Cambodia's real estate market sidelines the poor

Cambodia is experiencing a construction boom fueled by foreign investment, particularly by South Koreans.

cambodia 88 224 (photo credit: Bloomberg)
cambodia 88 224
(photo credit: Bloomberg)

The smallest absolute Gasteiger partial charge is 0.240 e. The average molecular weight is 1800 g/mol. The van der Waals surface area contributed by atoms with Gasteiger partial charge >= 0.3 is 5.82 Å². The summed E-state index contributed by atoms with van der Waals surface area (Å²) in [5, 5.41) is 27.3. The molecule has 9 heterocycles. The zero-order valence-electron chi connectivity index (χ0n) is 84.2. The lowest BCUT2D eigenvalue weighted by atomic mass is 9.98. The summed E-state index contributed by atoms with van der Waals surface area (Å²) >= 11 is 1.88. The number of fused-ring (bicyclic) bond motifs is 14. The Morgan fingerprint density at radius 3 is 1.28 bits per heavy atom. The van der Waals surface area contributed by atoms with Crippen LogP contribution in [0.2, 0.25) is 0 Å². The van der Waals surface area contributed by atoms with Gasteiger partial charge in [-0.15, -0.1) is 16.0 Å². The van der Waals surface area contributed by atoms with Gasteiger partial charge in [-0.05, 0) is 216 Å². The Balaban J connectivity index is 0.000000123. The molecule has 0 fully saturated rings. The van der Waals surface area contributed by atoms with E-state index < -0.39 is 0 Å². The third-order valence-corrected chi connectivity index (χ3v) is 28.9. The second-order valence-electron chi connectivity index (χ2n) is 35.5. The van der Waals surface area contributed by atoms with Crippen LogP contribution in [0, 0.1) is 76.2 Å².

An old hospital was razed to make way for Phnom Penh's tallest building - a 42-story twin condominium tower. A garbage-strewn slum became prime real estate after police evicted its dwellers to a parched rice field outside the capital. Cambodia is experiencing a construction boom fueled by foreign investment, particularly by South Koreans, and buying and selling among the country's few nouveaux riche - while leaving the poor majority behind. Shopping malls and tall apartment buildings are sprouting up, transforming the capital's landscape that once bore the charm of colonial French-styled villas but resembled a ghost town at the fall of the genocidal Khmer Rouge regime nearly 30 years ago. Political stability and robust economic growth of nearly 10 percent have lured investors to the real estate market that has seen prices surge over the last few years - though they are still lower than in neighboring Vietnam or Thailand. "Cambodia was sleeping for many years and now it's waking up," said Claire Brown, managing director of Britain-based Claire Brown Realty, who began buying and selling property in Phnom Penh two years ago. "Everybody wants to get a piece of the action," she said by phone. "The time to get in is now, because soon it's going to be too late." Prime city land prices have tripled over the last two years to $3,000 per square meter. Those kinds of returns have drawn rich and middle-class Cambodians, as well as those living abroad. "In buying and selling land, they could get profit 100 or 200 percent a year, if they make the right bet on the right location," said Dith Channa, the sales manager of CPL Cambodia Properties Ltd., a Phnom Penh-based real estate agency. But the soaring real estate market is also widening the gap between the rich and the poor. "Phnom Penh city is getting modern every day - of course for the wealthy," said Chhorn Et, a former slum dweller now living with hundreds of others in a village in the middle of rice field about 20 kilometers from the capital. "The government swept us away because they regarded us as very unpleasant for their eyes," said the 34-year-old woman who scavenges for discarded cans and bottles to sell for a living. The flourishing property market is also happening in the shadow of problems of land rights disputes that, in recent years, have often pitted the poor against wealthy developers with links to the Cambodian political establishment. "We're moving toward possibly about 10% of the population owning 90% of the land in Cambodia," said Naly Pilorge, director of the nonprofit human rights group Licadho. That could fan social and political unrest, she and others have warned. The biggest projects are being funded by South Korean investors and companies, which have been the leading investors in Cambodia following the resumption of diplomatic ties between the two countries in 1997. Investment and tourists from South Korea have surged following a 2006 visit to Cambodia by former president Roh Moo-hyun. World City Co. Ltd., a South Korean company, is investing $2 billion to build a "satellite" urban complex called Camko City on a 300-acre (1,200-dunam) area on the northwest side of Phnom Penh. The project, the single biggest foreign direct investment in Cambodia to date, will include residential, commercial and public facilities - villas, condos, trade and financial centers, office buildings, shopping centers, hotels, schools and hospitals. Meanwhile, at a busy corner leading up to the city's landmark Independence Monument, an old government hospital has been torn down to make way for a 42-story condominium and shopping complex worth about $250 million. That's going to dramatically change Phnom Penh's skyline, where the tallest building now is a 15-story hotel. It is going to be the first luxury residential building and tallest structure in Cambodia, said Kim Tae-Yeon, chairman of Yon Woo Inc., a South Korean developer. Kim said the towers will have about 500 units of apartments, office space and retail shops with price tags ranging from $112,000 to $1.8m. a unit. Construction will start next month and take 3 1⁄2 years to complete, but Kim said nearly half of the units have already been bought. In recent years, Siem Reap, a northwestern town near the famed Angkor Wat ruins, also has seen a frenzy of hotel and guest house construction for the growing numbers of tourists. Thrilled with the boom, Prime Minister Hun Sen has said it has been made possible by the political stability he has brought. In a recent speech he warned that if he is not re-elected in July elections, property prices could nosedive. "It was a threat, a dirty trick to gain votes," said Son Chhay, an opposition party lawmaker. Son Chhay and some human rights workers, including Pilorge of the human rights group Licadho, believe that the boom is partly fueled by people laundering money from illegal logging, drug trafficking and tax evasion by plowing the cash into the real estate market. "This is not going to be healthy for the Cambodian economy," Son Chhay said. There are also concerns that the rapid price gains are creating a bubble that will eventually pop. Eric Sidgwick, senior economist at the Asian Development Bank office in Phnom Penh, said the real estate market has been "driven by a combination of genuine demand for business-related and residential construction," as well as a growing population, increased urbanization and speculation. Still, there were "reasons to be concerned about the recent increase in real estate prices and the dangers of further inflating a speculation-led bubble," he said in an e-mail. He declined to comment about any possible link between money laundering and the property market boom. Meanwhile, poor residents like Chhorn Et, the former slum dweller who was moved outside the capital, are left to cope with a stark reality in their new village, which has no running water or sewage system. Although each family has been given a small piece of land, they complain of the lack of means to support their livelihoods. They have to travel daily to the capital to do odd jobs as motorbike taxi drivers, construction workers or scavenge for bottles and cans to sell to buy food. Many of them are too poor to afford a latrine and have to use a nearby rice field as a toilet, said 37-year-old Mom Somaly, a mother of five children. Pointing to a distant land-for-sale sign, she said, "Soon they may not even have a field to use as toilet any longer."